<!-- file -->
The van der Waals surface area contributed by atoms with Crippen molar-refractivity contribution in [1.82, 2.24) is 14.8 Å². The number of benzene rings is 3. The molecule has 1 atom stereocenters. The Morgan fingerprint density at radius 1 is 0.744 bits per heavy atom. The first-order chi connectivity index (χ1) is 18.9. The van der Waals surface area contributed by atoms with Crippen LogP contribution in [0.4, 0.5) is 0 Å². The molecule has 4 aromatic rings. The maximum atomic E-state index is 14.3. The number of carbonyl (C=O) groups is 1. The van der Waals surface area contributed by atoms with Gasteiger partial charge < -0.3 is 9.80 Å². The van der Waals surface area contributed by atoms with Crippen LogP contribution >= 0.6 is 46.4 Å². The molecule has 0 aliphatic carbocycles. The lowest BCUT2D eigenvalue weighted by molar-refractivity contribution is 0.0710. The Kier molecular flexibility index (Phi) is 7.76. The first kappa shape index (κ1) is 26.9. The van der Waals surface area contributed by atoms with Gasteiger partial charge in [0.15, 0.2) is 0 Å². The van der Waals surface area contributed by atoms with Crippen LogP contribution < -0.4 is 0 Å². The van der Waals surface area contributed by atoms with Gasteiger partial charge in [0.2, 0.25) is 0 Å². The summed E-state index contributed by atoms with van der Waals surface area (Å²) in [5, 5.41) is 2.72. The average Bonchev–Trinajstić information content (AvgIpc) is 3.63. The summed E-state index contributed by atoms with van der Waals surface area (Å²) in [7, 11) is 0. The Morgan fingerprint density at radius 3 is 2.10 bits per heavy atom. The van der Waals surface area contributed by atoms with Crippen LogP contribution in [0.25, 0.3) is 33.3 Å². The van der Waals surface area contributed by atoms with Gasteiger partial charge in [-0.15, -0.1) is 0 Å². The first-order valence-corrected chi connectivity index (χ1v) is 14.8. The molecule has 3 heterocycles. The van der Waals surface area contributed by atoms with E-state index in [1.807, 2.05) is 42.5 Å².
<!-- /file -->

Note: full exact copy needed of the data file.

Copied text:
The van der Waals surface area contributed by atoms with Crippen molar-refractivity contribution in [1.82, 2.24) is 14.8 Å². The number of benzene rings is 3. The molecule has 1 atom stereocenters. The Morgan fingerprint density at radius 1 is 0.744 bits per heavy atom. The first-order chi connectivity index (χ1) is 18.9. The van der Waals surface area contributed by atoms with Crippen LogP contribution in [0.4, 0.5) is 0 Å². The molecule has 4 aromatic rings. The maximum atomic E-state index is 14.3. The number of carbonyl (C=O) groups is 1. The van der Waals surface area contributed by atoms with Gasteiger partial charge < -0.3 is 9.80 Å². The van der Waals surface area contributed by atoms with Crippen LogP contribution >= 0.6 is 46.4 Å². The molecule has 0 aliphatic carbocycles. The lowest BCUT2D eigenvalue weighted by molar-refractivity contribution is 0.0710. The Kier molecular flexibility index (Phi) is 7.76. The first kappa shape index (κ1) is 26.9. The van der Waals surface area contributed by atoms with Gasteiger partial charge in [0.15, 0.2) is 0 Å². The van der Waals surface area contributed by atoms with Crippen LogP contribution < -0.4 is 0 Å². The van der Waals surface area contributed by atoms with Gasteiger partial charge in [0.2, 0.25) is 0 Å². The summed E-state index contributed by atoms with van der Waals surface area (Å²) in [5, 5.41) is 2.72. The average Bonchev–Trinajstić information content (AvgIpc) is 3.63. The summed E-state index contributed by atoms with van der Waals surface area (Å²) in [7, 11) is 0. The Morgan fingerprint density at radius 3 is 2.10 bits per heavy atom. The van der Waals surface area contributed by atoms with Crippen LogP contribution in [0.25, 0.3) is 33.3 Å². The van der Waals surface area contributed by atoms with Gasteiger partial charge in [-0.15, -0.1) is 0 Å². The first-order valence-corrected chi connectivity index (χ1v) is 14.8. The molecule has 3 heterocycles. The van der Waals surface area contributed by atoms with E-state index in [1.807, 2.05) is 42.5 Å².